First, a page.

Until next time, appreciate every opportunity you have to play this great game.

Enjoy!
Gary Nicol

Pre-Order your copy of The Lost Art of the Short Game

Triple Track Tuesday: A drill for working on pace putting

Gary Nicol has teamed up with National Club Golfer, Callaway and Odyssey’s Triple Track ball and putter technology to create a special series of putting videos.

Using techniques from The Lost Art books, co-author Gary Nicol will help you look at putting in a new way. These videos are guaranteed to give all variety of golfers a whole new perspective on the greens.

All of our videos were filmed at Archerfield Links in Gullane.

Triple Track Tuesday: The key to hitting putts consistently

Gary Nicol has teamed up with National Club Golfer, Callaway and Odyssey’s Triple Track ball and putter technology to create a special series of putting videos.

Using techniques from The Lost Art books, co-author Gary Nicol will help you look at putting in a new way. These videos are guaranteed to give all variety of golfers a whole new perspective on the greens.

All of our videos were filmed at Archerfield Links in Gullane.

Triple Track Tuesday: A green reading tip to help with longer putts

Gary Nicol has teamed up with National Club Golfer, Callaway and Odyssey’s Triple Track ball and putter technology to create a special series of putting videos.

Using techniques from The Lost Art books, co-author Gary Nicol will help you look at putting in a new way. These videos are guaranteed to give all variety of golfers a whole new perspective on the greens.

All of our videos were filmed at Archerfield Links in Gullane.

Tripe Track Tuesday: A ladder drill to stop those three putts

Gary Nicol has teamed up with National Club Golfer, Callaway and Odyssey’s Triple Track ball and putter technology to create a special series of putting videos.

Using techniques from The Lost Art books, co-author Gary Nicol will help you look at putting in a new way. These videos are guaranteed to give all variety of golfers a whole new perspective on the greens.

All of our videos were filmed at Archerfield Links in Gullane.

Thoughtful Thursday: Good things happen to good people

Only a few weeks ago, I wrote about an enforced layoff due to a niggling hip injury providing Grant Forrest the opportunity to rest, reassess, recuperate and reset.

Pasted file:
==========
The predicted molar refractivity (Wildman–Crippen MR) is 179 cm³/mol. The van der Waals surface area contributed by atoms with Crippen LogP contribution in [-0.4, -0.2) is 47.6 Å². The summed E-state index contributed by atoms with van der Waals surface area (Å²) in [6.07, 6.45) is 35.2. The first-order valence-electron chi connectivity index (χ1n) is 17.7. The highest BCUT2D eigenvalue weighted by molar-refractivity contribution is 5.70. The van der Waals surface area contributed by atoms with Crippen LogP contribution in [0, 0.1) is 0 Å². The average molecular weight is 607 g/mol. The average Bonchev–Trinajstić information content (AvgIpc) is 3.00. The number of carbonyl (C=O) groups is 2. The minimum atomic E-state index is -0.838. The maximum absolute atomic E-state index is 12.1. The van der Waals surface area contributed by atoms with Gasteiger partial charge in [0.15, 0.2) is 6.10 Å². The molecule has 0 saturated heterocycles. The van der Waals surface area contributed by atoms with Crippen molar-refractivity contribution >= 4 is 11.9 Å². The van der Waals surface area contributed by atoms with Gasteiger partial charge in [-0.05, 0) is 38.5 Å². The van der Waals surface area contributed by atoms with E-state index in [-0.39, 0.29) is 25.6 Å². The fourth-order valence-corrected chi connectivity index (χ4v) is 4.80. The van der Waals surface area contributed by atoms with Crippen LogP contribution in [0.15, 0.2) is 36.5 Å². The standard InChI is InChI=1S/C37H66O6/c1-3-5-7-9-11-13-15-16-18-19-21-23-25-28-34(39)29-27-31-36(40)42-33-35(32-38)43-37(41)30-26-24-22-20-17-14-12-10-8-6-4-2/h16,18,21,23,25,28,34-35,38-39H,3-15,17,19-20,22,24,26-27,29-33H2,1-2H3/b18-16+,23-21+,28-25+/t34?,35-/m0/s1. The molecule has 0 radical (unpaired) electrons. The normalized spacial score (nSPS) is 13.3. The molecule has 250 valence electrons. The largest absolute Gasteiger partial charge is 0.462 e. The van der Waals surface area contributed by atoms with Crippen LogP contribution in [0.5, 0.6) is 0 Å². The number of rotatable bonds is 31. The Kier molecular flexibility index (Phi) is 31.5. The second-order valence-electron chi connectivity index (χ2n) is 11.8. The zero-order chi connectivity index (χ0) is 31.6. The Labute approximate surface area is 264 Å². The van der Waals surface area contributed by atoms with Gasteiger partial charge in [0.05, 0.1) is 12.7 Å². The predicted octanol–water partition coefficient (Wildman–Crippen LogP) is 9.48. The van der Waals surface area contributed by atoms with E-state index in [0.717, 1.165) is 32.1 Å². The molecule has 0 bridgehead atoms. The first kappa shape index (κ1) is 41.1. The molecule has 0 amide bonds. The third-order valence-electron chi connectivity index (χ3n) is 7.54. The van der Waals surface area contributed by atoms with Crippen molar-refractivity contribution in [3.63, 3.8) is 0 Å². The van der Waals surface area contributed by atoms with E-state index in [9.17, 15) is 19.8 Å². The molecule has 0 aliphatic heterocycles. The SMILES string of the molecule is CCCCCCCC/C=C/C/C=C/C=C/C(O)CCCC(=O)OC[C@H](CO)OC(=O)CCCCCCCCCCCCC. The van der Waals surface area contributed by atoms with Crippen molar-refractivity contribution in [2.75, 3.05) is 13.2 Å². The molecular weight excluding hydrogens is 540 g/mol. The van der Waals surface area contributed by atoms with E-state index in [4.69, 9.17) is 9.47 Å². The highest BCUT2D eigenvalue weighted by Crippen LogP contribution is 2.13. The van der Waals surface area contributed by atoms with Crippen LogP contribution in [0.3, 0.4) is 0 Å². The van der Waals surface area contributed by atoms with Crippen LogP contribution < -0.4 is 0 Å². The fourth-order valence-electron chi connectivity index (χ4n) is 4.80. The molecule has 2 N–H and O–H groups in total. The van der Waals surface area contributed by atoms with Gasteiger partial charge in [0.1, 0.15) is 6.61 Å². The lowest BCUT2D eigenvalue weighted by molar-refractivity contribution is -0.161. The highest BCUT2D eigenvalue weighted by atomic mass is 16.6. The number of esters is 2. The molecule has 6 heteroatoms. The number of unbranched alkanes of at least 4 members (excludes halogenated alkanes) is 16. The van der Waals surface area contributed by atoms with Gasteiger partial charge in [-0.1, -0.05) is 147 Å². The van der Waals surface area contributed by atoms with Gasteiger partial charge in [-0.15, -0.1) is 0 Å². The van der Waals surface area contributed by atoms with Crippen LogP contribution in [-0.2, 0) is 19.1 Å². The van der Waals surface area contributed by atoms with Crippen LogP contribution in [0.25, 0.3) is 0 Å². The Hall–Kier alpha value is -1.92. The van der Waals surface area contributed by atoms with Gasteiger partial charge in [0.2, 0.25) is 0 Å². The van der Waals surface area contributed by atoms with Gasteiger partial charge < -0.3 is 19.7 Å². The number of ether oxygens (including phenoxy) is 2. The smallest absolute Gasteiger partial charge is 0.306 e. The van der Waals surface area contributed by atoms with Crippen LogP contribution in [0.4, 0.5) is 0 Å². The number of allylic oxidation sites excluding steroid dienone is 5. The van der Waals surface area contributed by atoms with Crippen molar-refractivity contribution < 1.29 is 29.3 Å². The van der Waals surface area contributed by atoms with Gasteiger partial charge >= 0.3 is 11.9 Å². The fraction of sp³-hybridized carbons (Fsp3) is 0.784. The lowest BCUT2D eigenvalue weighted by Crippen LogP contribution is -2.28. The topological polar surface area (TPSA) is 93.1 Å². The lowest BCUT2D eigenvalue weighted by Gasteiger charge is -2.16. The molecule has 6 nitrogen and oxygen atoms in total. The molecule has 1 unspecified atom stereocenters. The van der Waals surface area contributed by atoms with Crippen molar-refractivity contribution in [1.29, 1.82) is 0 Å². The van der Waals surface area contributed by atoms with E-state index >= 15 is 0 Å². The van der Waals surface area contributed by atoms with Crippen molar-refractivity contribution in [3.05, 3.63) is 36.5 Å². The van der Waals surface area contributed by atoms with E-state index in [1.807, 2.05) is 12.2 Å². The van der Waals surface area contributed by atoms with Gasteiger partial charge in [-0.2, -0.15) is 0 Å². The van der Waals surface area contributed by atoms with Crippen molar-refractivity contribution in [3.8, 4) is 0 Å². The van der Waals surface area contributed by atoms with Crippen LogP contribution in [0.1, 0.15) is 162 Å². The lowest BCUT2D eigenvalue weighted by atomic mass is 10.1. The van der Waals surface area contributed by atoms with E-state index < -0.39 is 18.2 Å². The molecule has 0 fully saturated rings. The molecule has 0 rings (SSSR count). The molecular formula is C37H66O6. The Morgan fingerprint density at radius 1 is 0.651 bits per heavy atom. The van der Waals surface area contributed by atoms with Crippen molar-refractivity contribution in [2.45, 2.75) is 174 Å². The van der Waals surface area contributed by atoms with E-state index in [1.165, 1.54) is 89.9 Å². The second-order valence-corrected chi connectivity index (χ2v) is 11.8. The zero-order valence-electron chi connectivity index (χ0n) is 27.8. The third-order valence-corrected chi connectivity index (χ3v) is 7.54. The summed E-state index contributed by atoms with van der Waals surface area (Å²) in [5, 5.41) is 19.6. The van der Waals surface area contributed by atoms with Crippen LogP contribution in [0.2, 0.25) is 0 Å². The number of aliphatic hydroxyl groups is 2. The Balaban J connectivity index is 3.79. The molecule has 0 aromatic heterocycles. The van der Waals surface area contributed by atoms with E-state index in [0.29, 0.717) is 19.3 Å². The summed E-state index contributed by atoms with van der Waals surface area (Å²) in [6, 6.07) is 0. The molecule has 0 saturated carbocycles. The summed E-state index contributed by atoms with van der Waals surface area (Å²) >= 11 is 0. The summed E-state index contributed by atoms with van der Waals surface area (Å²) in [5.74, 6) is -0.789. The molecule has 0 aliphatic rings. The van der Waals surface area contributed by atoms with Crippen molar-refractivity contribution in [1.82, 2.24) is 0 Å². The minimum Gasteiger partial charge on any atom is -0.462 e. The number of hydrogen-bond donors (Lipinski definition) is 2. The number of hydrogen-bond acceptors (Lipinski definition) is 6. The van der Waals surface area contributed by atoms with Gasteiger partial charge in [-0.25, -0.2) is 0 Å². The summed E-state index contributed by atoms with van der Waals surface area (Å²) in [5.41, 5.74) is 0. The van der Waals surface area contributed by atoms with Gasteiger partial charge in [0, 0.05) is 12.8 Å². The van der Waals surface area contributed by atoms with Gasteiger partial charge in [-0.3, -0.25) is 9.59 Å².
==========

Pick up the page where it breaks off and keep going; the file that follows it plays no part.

Grant could have viewed this untimely incident as bad luck and extremely annoying as it was slap bang in the middle of the season. Thankfully, as frustrating as it was, he took the time to reflect on where he was with his game and think about what needed to improve in order to achieve his goal of winning on the European Tour. Something that anyone who has seen him play will know he is more than capable of.

Forrest thinks deeply about his game and he made the decision to end his working relationship with his swing coach and seek the opinion of Matt Belsham, who is probably best known for his work with Alex Noren. What he had been working on wasn’t quite going to plan. The intention having been to improve his accuracy off the tee and with his iron play.

His ability to strike the ball solidly and hit it prodigious distances has never been the issue but his accuracy had been letting him down more than he was prepared to accept.

Decision made, after a couple of sessions, he felt he could finally take more ownership of his game and hit the shots he was visualising and intending to hit, which is obviously a very nice place to be on the golf course. Especially when playing tournament golf is how he makes his living.

Having spent a good deal of time with Grant over the last 18 months or so, helping him with his short game and putting, I have got to know him fairly well. He is always polite and punctual, two traits that cost nothing but are to my mind, invaluable. 

Grant is not afraid of hard work, he puts in more than his fair share of hours and effort in the gym and on his game. He is also learning, very quickly I might add, the value of working smart. While integrating the changes he was making to his long game, he recognised he had perhaps been neglecting his putting and his recent stats backed that up.

With that in mind, he knew he wasn’t going to improve his putting stats or his scores by merely noticing he had been spending too little time honing his putting skills. He knew he would have to actually do something about it.

On the Monday preceding the Hero Open at The Fairmont, St. Andrews, Grant arrived at the Archerfield Performance Centre at 9am sharp, just as we had agreed. As always, we discussed what his INTENTION was, where his ATTENTION was and it goes without saying, we were going to tackle the situation with a good ATTITUDE.

When his putting goes slightly “off”, it is rarely anything drastic or dramatic. A little tweak here or there, a shift in focus of attention or a slightly different feel. In this instance, the strike off the putter was less than optimal, therefore making his pace control a bit of a challenge. Moving the ball slightly further forward in his stance seemed to do the trick along with experimenting with a left hand below right grip on a few putts.
The data we were picking up on TrackMan was virtually identical with both a conventional grip and left hand low. The difference was something only he could feel.

Long story short, six days later, Grant Forrest was crowned as Hero Open champion 2021 with an astonishing four round total of 24 under par.
Statistically, this was his best ball striking tournament of his professional career in terms of fairways and greens hit by some considerable distance. Opening with consecutive four under par 68s on Thursday and Friday, using a conventional putting grip was pretty solid but somewhat disappointing, considering how well he had played from tee to green. On Saturday he decided to go left hand low with the putter and 62 (10 under par for the day) shots later, he was tied for the lead.

Sunday was going to be a new experience for Grant as he headed out in the last group, tied for the lead with fellow Scot Calum Hill at 18 under par.